Shifting the Paradigm: Alternative Perspectives on Induction

Induction, which involves a leap from the particular to the universal, has always been a puzzling phenomenon for those attempting to investigate the origins of knowledge. Although traditionally accepted as the engine of first principles, the authority of inductive reasoning has been undermined in the modern age by empiricist criticisms that derive notably from Hume, who insisted that induction is an invalid line of reasoning that ends in unreliable future predictions. Continue reading “Shifting the Paradigm: Alternative Perspectives on Induction”

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PhD: to what end?

Philosophy grads from Canadian universities are at a disadvantage in landing tenure-track jobs

There have long been anecdotal reports that graduates of Canadian PhD programs are often overlooked in favour of graduates with foreign credentials when Canada’s larger universities hire new faculty. Prompted by the suggestion of a sessional instructor who does not yet have full-time employment, we – two professors with permanent positions in small Canadian philosophy departments – decided to take a look within our own particular discipline to see if this indeed was the case.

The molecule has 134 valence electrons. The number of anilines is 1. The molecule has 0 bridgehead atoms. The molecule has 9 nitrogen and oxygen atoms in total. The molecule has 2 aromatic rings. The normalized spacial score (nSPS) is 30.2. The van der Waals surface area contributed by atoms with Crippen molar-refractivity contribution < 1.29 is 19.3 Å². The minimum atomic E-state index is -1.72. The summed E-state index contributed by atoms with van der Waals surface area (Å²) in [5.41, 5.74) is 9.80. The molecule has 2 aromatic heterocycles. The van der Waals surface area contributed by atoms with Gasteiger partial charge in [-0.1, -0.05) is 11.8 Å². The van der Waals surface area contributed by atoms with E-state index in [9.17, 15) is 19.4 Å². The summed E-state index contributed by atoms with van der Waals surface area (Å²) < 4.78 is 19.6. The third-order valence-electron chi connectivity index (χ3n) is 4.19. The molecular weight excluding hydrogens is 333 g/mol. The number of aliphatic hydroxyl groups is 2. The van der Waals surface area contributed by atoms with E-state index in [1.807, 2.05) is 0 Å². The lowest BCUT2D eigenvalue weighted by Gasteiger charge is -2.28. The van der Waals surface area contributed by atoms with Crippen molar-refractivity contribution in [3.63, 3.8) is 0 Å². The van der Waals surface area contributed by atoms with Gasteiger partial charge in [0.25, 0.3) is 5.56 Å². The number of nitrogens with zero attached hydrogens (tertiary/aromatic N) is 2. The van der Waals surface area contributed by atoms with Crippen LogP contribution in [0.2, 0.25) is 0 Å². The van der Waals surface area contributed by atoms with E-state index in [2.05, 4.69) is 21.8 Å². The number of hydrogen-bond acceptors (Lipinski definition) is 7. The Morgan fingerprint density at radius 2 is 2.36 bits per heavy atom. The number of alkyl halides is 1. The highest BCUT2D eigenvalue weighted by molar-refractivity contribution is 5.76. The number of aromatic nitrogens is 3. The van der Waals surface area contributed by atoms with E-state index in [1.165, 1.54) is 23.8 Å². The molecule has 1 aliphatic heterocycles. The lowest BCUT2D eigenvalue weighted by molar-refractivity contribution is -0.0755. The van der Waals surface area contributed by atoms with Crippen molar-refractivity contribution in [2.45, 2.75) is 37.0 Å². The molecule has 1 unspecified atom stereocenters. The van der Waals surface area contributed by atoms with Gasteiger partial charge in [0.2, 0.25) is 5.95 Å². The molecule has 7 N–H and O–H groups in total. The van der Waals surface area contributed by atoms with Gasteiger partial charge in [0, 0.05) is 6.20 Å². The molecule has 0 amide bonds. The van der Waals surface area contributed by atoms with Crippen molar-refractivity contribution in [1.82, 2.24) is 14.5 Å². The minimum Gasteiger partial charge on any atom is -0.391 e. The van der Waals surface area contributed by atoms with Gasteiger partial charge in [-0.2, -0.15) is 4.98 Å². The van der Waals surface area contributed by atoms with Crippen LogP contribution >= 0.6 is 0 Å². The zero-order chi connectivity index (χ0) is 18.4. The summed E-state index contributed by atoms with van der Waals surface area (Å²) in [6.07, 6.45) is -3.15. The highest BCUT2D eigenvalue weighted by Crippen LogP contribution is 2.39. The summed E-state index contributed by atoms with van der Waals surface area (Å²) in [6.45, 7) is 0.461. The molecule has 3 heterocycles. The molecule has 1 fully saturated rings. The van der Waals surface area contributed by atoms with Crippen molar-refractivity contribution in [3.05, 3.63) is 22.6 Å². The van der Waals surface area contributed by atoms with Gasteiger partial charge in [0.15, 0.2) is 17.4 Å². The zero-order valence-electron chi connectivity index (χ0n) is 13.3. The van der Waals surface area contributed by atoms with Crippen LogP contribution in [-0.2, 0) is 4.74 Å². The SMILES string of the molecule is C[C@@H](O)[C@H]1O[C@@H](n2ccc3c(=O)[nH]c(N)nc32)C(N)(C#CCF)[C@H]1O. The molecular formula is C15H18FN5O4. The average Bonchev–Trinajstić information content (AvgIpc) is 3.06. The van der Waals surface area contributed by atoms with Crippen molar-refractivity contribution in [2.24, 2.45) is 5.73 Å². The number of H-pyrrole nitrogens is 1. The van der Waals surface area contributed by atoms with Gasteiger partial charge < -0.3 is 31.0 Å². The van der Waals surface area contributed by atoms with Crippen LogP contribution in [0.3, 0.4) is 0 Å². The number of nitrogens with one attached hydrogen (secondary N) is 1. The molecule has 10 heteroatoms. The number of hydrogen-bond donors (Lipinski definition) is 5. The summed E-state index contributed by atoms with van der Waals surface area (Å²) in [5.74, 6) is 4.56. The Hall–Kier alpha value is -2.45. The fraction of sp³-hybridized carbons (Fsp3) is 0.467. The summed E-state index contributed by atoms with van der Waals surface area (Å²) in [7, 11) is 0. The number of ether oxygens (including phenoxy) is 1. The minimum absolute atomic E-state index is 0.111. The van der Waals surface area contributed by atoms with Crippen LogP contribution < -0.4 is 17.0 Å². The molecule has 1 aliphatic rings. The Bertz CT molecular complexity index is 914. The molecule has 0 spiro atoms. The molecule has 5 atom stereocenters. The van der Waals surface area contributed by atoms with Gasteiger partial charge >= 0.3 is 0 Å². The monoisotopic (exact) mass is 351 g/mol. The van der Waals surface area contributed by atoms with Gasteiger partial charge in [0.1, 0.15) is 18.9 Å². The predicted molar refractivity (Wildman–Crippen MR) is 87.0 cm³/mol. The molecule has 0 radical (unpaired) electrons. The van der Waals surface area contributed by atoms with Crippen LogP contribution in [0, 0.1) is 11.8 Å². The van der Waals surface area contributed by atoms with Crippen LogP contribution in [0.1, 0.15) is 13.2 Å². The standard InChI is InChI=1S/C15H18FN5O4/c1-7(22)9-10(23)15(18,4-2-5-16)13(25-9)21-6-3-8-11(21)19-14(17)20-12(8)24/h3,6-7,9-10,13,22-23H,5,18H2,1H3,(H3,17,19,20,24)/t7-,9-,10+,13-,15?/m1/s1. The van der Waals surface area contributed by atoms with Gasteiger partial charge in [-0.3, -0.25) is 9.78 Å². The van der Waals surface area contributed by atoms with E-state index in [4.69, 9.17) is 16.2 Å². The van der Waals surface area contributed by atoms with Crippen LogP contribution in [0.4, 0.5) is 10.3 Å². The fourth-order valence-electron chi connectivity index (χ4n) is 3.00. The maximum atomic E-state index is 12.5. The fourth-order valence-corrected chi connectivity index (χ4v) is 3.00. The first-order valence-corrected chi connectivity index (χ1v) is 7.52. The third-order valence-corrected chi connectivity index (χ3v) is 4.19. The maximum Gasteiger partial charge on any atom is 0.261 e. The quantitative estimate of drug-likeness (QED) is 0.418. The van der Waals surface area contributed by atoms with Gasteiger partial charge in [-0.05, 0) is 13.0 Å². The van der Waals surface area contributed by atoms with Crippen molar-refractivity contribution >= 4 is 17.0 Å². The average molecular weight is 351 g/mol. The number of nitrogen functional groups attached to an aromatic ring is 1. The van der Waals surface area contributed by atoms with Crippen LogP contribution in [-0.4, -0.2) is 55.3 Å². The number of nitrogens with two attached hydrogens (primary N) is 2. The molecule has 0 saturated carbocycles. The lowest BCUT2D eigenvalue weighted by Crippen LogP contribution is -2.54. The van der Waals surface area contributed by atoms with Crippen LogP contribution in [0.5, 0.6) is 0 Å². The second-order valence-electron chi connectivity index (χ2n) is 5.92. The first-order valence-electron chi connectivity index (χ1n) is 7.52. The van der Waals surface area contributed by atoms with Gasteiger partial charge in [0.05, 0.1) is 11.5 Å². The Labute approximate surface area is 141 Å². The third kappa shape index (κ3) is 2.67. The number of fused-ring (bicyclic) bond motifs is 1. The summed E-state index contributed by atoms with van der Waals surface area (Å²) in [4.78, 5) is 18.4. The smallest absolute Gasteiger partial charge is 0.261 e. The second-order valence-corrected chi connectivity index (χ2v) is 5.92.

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Reconsidering Absolute Omnipotence

Abstract

In this paper, I argue that the atheistic tradition is mistaken. In the first place, even an absolutely omnipotent God could, as an act of benevolence, create a world in which there is suffering. In the second place, I argue that the concept of absolute omnipotence is fatally flawed. An absolutely omnipotent God would lack, in a decisive sense, power.

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